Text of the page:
The Institute for the Study of the USSR (ISU) (Cryptonym: BGCALLUS), active from 1950 to 1971, was a cultural warfare project of the Central Intellgence Agency.1 In the guise of a legitimate research institute, consisting mainly of second wave Soviet immigrants from the wartime and postwar era,2 it was responsible for a broad range of anti-communist propaganda operations, including the publication of various magazines tailored for emigrés from the Soviet Union and its satellite states (Belorussian Review, Caucasian Review, Ukrainian Review etc.).
The institute had its origins in a Russian library in Munich that was set up by Boris Alexandrovich Yakovlev in 1948 under the patronage of the International Rescue Committee (IRC). The library received support from private persons, publishers, as well as two American universities (Yale and Antioch). It was the IRC representative Markoosha Fischer who suggested that the library serve as contact point for American scholars to call upon the expertise of its associates. Her/his son, George Fischer, would later pursue this goal further.3
By July 1950 Yakovlev was able to set up an institute attached to the library, and with the help of Harvard University funds stopped relying on IRC support. Harvard's representatives in Munich at the time were George Fischer and Frederick Wyle, who were sent there to recruit people for the Refugee Interview Project that was planned by Harvard's Russian Research Center. When Fischer started out on his task in March 1950, he sought to establish contacts with emigrés as well as American officials stationed in Germany, particularly from the State Department.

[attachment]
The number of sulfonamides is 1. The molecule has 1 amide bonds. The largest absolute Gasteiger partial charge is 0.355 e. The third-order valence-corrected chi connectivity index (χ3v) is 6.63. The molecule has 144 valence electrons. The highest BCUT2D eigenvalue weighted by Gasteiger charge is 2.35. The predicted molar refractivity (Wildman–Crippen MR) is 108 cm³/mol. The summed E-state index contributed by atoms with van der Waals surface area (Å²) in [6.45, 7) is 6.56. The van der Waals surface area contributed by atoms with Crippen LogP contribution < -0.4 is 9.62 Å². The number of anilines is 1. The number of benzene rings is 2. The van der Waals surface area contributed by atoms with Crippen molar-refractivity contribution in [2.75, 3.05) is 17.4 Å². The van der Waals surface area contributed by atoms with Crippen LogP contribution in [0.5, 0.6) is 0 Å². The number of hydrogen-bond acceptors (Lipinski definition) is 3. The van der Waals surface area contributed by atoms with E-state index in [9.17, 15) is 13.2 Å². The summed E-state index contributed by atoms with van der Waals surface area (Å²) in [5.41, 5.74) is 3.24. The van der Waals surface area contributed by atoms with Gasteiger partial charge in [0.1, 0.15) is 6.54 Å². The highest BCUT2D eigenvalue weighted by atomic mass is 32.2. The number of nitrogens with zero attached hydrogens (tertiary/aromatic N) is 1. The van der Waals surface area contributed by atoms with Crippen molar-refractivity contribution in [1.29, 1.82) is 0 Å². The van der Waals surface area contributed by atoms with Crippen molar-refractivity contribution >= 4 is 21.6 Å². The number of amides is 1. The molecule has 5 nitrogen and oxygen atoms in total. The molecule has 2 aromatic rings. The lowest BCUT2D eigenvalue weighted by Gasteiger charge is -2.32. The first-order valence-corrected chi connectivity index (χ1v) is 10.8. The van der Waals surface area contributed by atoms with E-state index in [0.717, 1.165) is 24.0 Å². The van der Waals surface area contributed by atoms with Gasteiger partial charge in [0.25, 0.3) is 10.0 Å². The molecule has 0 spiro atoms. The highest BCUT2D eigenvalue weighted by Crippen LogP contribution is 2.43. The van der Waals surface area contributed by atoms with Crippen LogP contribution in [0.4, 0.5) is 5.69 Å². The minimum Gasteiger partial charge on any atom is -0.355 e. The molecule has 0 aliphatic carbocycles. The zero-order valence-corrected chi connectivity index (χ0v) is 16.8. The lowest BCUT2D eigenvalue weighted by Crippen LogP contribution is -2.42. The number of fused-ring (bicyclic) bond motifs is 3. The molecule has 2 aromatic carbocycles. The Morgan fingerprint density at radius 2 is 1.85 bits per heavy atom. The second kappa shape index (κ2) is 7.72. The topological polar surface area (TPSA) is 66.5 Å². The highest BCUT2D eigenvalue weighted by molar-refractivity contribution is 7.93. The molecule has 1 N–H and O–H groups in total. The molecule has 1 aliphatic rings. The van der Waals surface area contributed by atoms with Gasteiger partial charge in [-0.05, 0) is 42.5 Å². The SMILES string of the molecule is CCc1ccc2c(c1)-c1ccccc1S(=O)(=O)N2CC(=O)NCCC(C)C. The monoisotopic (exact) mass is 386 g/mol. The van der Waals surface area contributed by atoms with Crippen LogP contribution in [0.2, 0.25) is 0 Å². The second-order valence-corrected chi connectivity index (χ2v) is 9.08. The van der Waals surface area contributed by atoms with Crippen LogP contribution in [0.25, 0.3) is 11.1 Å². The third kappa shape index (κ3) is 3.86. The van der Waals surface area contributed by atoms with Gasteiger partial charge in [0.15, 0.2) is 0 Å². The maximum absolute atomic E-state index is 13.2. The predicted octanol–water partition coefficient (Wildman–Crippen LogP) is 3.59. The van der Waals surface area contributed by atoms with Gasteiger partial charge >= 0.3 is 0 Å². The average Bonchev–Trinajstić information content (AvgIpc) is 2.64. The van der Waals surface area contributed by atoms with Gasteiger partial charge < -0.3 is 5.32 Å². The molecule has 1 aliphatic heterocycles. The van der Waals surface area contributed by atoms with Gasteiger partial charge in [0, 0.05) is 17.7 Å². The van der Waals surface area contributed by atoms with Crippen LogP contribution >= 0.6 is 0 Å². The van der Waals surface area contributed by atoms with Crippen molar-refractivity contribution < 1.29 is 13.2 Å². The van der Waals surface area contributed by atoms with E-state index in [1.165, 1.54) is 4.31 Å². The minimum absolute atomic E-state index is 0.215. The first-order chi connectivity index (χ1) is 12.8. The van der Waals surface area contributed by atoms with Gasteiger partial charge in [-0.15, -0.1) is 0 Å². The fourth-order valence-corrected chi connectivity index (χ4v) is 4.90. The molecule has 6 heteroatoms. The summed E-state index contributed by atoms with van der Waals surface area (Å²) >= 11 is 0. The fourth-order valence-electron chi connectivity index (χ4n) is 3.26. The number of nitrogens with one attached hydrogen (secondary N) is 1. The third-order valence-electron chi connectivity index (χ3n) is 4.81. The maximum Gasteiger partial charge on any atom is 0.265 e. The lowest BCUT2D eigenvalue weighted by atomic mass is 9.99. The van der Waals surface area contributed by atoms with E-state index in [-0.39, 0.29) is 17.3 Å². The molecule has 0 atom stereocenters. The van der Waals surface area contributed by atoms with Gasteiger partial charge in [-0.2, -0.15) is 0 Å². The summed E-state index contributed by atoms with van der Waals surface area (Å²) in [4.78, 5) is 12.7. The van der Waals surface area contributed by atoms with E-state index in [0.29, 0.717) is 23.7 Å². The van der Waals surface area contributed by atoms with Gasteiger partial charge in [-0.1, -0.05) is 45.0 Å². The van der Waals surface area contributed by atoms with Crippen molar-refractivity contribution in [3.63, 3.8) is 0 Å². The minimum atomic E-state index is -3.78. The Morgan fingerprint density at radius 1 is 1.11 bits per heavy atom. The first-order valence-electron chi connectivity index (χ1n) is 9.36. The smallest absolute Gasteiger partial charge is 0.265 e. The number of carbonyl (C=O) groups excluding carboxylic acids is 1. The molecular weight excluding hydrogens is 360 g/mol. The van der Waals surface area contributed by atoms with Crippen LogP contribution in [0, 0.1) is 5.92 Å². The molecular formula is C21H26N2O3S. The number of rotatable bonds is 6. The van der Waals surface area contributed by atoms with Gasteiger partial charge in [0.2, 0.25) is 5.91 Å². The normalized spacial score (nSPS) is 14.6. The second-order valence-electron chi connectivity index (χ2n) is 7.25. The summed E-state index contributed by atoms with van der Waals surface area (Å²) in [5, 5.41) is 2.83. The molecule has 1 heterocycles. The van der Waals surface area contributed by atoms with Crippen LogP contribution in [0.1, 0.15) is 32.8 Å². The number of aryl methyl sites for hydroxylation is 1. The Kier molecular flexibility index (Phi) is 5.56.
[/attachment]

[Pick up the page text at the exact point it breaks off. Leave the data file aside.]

Fischer was also concerned with helping the library to get a legal status, since inter-rank rivalries, as well as Yakovlev's political engagement, meant a fragile standing of the emerging organization, and thus a potentially unfit partner for Harvard's Russian Research Center. In order to find eight signatories necessary to set up a non-profit scientific institute, Yakovlev and Fischer recruited emigrés employed at the U.S. Army Intelligence schools at Regensburg and at Oberammergau (Aldan, Kripton, Kunta, Marchenko, Nieman, Shteppa). The seventh signatory, one Filipov, was an employee of the International Refugee Organization.4
"In essence, George Fischer and Boris Yakovlev were staffing the Munich Institute with United States government employees from Army Intelligence."5
Furthermore, they represented all major postwar Russian exile parties with the exception of the National Alliance of Russian Solidarists (NTS). Nonetheless, there was initially contact with the editor of NTS's publication Posev, a certain Romanov, and there were plans of a collaboration between the NTS, the ISU and Harvard, which, however, seem never to have come about.
Subsequently, the Russian Library of Munich was incorporated as "Institute for Research on the History and Institutions of the USSR." In December 1950 the institute was officially registered as a German academic corporation. Initially made up of a 12 people strong staff, the institute was first headed by Yakovlev, and later by Stanislaw Stankiewicz.6
The ISU was almost throughout its existence, from early 1951 until mid-1972,7 supported by the Central Intelligence Agency via the Radio Liberty Committee that was registered as a private association. Responsible for the decision to use the committee as a front for CIA operations was the Office of Policy Coordination, the covert operation wing of the CIA. Created as a department of the CIA in 1948, it actually operated independently until October 1950. The OPC existed until 1 August 1952, when it was merged with the Office of Special Operations (OSO) to form the Directorate of Plans (DDP). The creation of the ISU under the Radio Liberty Committee patronage thus falls into the period when the OPC operations had little to no oversight.